My point was Amazon do not appear to do address validation of credit cards like Apple do.

  2. As someone who works in the book industry I’d say Sherry is a little aggressive on his timetable, but yeah most bookshops are screwed.

    That said there’s still going to be demand for good bookshops for some time in the same way that there was a resurgence of demand for vinyl as digital downloads increased.

    I put places that only sell or rent DVD/blu-ray & CDs on the same sort of timetable. About 7-9 years.

  3. Second hand bookstores have legs in them yet. [I still go there]

    There’s something about the smell of turning an aged page.

    More or less I’m saying “over my dead body.” Granted all the oldies are dying, but they’re not dead yet!

    I’m not entirely an old fart – when there’s free internet at *every* airport I’ll stop buying the hideously overpriced hard copies … when I haven’t packed enough books *again*

  4. As much as I buy a lot of material on Kindle, I still buy many physical books too. Sometimes it’s a Kindle and physical version of the same book.

    There’s a very visceral, tanglible pleasure to be gained by curling up with a physical book. It’s all about the tactile experience.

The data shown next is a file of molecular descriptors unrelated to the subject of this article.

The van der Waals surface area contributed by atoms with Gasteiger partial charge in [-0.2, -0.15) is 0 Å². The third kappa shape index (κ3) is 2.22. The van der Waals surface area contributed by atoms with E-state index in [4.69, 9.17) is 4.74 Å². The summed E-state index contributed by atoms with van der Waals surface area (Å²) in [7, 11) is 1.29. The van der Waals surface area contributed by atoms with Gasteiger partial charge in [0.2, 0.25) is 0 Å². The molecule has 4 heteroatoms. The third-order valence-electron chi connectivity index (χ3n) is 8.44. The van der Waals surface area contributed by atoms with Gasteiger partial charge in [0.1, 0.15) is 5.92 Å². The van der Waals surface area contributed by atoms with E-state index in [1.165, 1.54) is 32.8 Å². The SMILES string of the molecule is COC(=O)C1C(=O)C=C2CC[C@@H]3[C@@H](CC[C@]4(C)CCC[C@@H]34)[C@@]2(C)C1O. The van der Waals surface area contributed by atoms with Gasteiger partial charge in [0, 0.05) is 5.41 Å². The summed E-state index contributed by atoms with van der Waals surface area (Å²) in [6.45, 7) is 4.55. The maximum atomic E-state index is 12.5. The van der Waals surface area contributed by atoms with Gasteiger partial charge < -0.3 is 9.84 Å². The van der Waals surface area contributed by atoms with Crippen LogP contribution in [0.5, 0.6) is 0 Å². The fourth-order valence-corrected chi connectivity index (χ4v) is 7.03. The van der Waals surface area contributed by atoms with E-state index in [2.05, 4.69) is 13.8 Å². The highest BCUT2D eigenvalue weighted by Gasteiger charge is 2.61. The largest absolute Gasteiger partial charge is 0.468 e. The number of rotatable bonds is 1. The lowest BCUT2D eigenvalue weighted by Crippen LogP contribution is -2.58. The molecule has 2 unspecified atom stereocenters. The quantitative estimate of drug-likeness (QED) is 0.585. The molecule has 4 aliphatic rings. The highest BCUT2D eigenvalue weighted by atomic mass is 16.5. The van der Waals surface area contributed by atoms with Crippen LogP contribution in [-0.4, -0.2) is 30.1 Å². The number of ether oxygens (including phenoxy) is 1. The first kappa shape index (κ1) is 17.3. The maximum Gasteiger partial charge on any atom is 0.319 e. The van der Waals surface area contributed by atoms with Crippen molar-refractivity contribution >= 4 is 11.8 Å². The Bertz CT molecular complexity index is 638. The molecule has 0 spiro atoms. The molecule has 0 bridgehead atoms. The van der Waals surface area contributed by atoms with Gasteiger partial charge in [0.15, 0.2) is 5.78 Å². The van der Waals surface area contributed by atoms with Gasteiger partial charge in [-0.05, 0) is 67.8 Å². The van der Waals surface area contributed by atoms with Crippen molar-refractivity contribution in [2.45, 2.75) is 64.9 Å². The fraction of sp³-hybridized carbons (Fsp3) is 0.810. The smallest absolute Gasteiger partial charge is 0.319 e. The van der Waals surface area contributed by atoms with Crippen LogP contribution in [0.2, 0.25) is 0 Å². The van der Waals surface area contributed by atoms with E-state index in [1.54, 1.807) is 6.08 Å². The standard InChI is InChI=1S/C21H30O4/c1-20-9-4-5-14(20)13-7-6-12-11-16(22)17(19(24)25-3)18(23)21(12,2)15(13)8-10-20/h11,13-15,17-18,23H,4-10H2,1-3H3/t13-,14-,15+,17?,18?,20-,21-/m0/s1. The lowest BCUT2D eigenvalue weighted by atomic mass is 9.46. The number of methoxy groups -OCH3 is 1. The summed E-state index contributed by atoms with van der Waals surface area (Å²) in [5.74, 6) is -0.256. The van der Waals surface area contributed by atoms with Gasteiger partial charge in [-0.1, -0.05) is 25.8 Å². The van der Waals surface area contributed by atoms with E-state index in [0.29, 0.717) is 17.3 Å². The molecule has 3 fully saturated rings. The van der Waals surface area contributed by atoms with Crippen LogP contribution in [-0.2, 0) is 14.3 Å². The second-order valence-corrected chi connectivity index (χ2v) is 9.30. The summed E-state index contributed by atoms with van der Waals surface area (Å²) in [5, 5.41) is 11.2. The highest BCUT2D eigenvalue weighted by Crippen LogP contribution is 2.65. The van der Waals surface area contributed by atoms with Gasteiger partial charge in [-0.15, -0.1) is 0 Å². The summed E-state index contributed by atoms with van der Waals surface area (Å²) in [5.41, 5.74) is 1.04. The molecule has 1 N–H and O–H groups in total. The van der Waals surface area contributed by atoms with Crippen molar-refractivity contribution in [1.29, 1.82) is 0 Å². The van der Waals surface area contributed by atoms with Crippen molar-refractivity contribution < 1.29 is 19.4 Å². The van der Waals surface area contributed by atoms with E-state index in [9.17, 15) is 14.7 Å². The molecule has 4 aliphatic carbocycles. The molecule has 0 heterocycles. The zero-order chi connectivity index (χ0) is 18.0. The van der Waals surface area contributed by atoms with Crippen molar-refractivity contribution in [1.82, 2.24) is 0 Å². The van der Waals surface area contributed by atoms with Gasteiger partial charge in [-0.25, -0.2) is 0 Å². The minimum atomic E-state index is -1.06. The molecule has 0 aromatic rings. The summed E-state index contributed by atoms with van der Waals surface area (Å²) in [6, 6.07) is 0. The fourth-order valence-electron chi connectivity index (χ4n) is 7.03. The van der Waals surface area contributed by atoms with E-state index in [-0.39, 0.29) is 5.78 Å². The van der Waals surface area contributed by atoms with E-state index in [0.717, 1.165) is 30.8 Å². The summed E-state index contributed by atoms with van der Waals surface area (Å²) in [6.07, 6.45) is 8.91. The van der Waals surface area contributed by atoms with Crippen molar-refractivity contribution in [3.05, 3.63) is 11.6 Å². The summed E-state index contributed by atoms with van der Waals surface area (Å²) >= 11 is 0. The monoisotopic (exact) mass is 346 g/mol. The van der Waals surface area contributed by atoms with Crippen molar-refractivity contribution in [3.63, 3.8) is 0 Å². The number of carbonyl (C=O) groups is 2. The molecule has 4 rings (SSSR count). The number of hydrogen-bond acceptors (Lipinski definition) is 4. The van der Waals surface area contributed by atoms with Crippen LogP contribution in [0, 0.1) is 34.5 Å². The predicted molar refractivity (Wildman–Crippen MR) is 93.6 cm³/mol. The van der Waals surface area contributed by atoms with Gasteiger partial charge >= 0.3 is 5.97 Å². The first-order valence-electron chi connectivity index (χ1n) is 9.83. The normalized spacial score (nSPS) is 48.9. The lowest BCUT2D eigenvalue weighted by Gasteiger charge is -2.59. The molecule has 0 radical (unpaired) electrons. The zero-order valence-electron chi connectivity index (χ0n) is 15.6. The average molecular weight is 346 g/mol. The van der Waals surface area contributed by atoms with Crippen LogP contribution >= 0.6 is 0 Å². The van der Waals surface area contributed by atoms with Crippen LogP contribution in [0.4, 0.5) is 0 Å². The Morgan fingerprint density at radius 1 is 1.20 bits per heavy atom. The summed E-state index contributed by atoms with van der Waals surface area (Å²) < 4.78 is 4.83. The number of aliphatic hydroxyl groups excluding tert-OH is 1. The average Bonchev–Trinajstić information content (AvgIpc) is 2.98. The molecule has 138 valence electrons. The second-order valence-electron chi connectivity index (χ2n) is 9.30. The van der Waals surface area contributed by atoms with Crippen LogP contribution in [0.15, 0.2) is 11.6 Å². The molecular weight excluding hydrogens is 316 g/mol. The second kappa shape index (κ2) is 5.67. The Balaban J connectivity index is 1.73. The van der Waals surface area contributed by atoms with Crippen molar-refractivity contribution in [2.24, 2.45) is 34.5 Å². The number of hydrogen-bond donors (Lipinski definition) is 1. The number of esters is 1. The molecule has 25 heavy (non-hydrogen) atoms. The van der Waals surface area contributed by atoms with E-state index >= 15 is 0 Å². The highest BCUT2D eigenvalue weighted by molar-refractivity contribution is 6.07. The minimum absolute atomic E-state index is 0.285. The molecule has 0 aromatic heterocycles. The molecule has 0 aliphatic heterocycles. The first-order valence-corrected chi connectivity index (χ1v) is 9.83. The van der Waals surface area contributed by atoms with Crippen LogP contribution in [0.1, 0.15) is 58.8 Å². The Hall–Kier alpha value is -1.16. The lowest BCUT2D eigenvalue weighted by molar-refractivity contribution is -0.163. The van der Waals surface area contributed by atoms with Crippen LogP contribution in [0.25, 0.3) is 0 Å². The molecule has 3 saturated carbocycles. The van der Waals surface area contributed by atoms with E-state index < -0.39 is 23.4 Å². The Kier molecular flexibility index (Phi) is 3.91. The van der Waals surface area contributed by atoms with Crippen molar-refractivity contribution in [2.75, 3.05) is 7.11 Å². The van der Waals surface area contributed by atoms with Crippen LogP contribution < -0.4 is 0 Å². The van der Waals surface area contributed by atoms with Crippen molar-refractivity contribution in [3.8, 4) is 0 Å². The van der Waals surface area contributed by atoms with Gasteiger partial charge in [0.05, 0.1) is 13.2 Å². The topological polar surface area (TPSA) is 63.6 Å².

• … and how many people growing up with e-readers today do you think are going to ever have that nostalgic experience? None. And so in future, they will only see books as another form of content. It’s the content, not the medium, which is important here.

      • Oh, I agree, Renai. The reading of a physical book will over time, become a luxury or connoisseur experience. The things themselves will become more of a tradeable commodity than even antiquarian books are today.

        I have memories of an old ST:TNG ep where Picard discusses the tactile and collector pleasure of owning a physical book.

  5. I think the major book publishers will have no choice but to switch to eBooks in Australia. The market here is becoming dire what with bookshops closing and profitability disappearing. Many publishers are still stubbornly refusing the switch to eBooks but if we can not buy their physical books easily then either way they won’t make money.

  6. It may take 10 years but eventually books shop will drastically fall in numbers. I can’t see them dying out entirely. I still buy books because I want the physical item and some of the books I buy aren’t digital. I also want to see them on my shelf. Having the file on my drive isn’t the same thing. I won’t keep the book shops open though.

  7. I fearlessly predict that the Dymock’s Bookshop in George Street will shut down just after the paperless office comes to fruition, and slightly before it is converted to a teleport for flying cars.

  8. It is not ebooks that are causing the demise of book retail(although they are not helping) it is the same thing that is affecting all retail sectors. Wholesale cartels setting the price of goods well above what an international market can deliver. Book stores are feeling it the worst because of the success of Amazon.